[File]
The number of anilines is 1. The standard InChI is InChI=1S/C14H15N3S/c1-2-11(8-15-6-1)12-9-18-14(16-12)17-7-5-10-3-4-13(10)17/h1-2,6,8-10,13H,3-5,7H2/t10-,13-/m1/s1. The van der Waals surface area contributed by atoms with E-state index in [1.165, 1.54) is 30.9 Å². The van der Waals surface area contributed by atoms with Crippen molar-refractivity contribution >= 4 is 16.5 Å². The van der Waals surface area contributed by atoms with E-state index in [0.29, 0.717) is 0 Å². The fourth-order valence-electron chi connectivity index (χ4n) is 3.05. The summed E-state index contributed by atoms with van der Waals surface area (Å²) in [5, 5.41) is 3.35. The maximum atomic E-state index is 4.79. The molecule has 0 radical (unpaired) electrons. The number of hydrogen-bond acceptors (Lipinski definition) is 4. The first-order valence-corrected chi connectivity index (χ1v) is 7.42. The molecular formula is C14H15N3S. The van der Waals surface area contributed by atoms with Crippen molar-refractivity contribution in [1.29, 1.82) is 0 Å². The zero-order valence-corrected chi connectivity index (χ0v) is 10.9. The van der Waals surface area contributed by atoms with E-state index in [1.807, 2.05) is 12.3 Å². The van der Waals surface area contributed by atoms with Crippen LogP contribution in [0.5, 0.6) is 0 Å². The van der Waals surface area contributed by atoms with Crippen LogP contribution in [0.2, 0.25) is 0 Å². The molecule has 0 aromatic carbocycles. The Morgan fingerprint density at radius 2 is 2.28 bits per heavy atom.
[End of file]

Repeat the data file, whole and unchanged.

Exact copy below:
The number of anilines is 1. The standard InChI is InChI=1S/C14H15N3S/c1-2-11(8-15-6-1)12-9-18-14(16-12)17-7-5-10-3-4-13(10)17/h1-2,6,8-10,13H,3-5,7H2/t10-,13-/m1/s1. The van der Waals surface area contributed by atoms with E-state index in [1.165, 1.54) is 30.9 Å². The van der Waals surface area contributed by atoms with Crippen molar-refractivity contribution >= 4 is 16.5 Å². The van der Waals surface area contributed by atoms with E-state index in [0.29, 0.717) is 0 Å². The fourth-order valence-electron chi connectivity index (χ4n) is 3.05. The summed E-state index contributed by atoms with van der Waals surface area (Å²) in [5, 5.41) is 3.35. The maximum atomic E-state index is 4.79. The molecule has 0 radical (unpaired) electrons. The number of hydrogen-bond acceptors (Lipinski definition) is 4. The first-order valence-corrected chi connectivity index (χ1v) is 7.42. The molecular formula is C14H15N3S. The van der Waals surface area contributed by atoms with Crippen molar-refractivity contribution in [1.29, 1.82) is 0 Å². The zero-order valence-corrected chi connectivity index (χ0v) is 10.9. The van der Waals surface area contributed by atoms with E-state index in [1.807, 2.05) is 12.3 Å². The van der Waals surface area contributed by atoms with Crippen LogP contribution in [0.5, 0.6) is 0 Å². The van der Waals surface area contributed by atoms with Crippen LogP contribution in [0.2, 0.25) is 0 Å². The molecule has 0 aromatic carbocycles. The Morgan fingerprint density at radius 2 is 2.28 bits per heavy atom.